The direction is also stellar, managing to ground this superhero in a manner that makes this feel more like a crime drama than it does a Marvel comic book adventure. All of the action sequences are cleanly shot and coherently edited so that you can properly see all of the well-choreographed moments, especially one incredible hallway fight sequence that was done in one shot. There are also some very subtle nods to the Marvel universe that will make the die-hard fans happy but not distract or confuse the casual viewer.

Simply put, Daredevil is impressive television on both a technical and storytelling level that manages to blend drama and emotion with thrilling action. This is a great season of television that makes very few missteps along the way, but those missteps should be addressed.

One misstep is the fact that while the main villain of this season is well fleshed-out, will the remainder of the side villains come off as pretty generic corporate bad guys whom we do not really get much depth out of besides the basic desire for power.

Also, there is a conflict that was introduced in the final leg of the season that seems interesting in concept, but was executed in a manner that makes the whole thing feel like it is being contrived for the sake of killing some time before the big finale.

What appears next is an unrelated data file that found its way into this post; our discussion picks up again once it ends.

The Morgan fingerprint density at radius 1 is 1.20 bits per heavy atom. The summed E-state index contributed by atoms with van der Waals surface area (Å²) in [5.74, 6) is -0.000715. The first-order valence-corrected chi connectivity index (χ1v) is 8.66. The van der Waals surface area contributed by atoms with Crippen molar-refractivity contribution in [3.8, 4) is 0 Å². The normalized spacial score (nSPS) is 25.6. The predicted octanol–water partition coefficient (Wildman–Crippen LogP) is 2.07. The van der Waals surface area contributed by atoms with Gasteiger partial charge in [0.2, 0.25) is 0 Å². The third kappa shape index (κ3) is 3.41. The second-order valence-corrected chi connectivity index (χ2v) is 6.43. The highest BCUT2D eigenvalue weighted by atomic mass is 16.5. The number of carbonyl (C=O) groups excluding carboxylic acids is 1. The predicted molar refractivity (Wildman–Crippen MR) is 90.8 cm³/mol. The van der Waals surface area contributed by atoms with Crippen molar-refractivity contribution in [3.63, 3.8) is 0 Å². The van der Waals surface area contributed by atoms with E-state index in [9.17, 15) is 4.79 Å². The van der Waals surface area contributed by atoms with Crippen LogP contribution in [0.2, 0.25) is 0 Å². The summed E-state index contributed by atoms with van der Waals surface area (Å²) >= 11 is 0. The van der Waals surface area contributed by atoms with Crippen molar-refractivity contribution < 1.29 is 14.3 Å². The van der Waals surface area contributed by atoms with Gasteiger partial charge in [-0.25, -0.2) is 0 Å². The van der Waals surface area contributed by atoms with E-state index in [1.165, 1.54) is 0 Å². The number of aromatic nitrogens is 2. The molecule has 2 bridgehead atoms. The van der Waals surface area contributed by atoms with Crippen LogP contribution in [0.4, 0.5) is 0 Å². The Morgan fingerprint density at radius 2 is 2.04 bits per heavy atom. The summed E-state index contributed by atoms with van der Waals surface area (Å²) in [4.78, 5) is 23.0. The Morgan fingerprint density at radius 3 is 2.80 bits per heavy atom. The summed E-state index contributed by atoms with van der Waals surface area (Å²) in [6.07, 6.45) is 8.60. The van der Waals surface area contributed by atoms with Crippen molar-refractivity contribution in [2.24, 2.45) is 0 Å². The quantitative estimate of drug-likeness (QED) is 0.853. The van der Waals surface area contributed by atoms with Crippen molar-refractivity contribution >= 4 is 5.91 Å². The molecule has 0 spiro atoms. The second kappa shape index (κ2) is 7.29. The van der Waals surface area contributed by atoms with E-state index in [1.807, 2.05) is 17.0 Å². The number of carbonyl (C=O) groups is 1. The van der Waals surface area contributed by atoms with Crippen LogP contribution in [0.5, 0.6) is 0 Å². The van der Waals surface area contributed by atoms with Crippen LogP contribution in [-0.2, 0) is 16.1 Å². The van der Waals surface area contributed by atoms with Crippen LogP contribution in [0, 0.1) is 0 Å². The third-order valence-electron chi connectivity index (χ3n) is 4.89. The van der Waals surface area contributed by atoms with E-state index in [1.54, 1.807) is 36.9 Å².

Yet, the rest of the season is so fantastic that any gripes with it are minor. Daredevil exceeds Marvel’s other TV efforts,Agents of S.H.I.E.L.D. and Agent Carter, by a huge distance, easily becoming the studio’s finest TV show to date.

This new show ultimately serves as a reminder of just how far the Marvel Entertainment empire is expanding and withAvengers: Age Of Ultron hitting theaters in less than two weeks, it shows no signs of slowing down any time soon.

As long as they keep producing high quality entertainment like Daredevil, Marvel Studios will continue its stance as the finest outlet for superhero entertainment in Hollywood right now.

Final Verdict: A-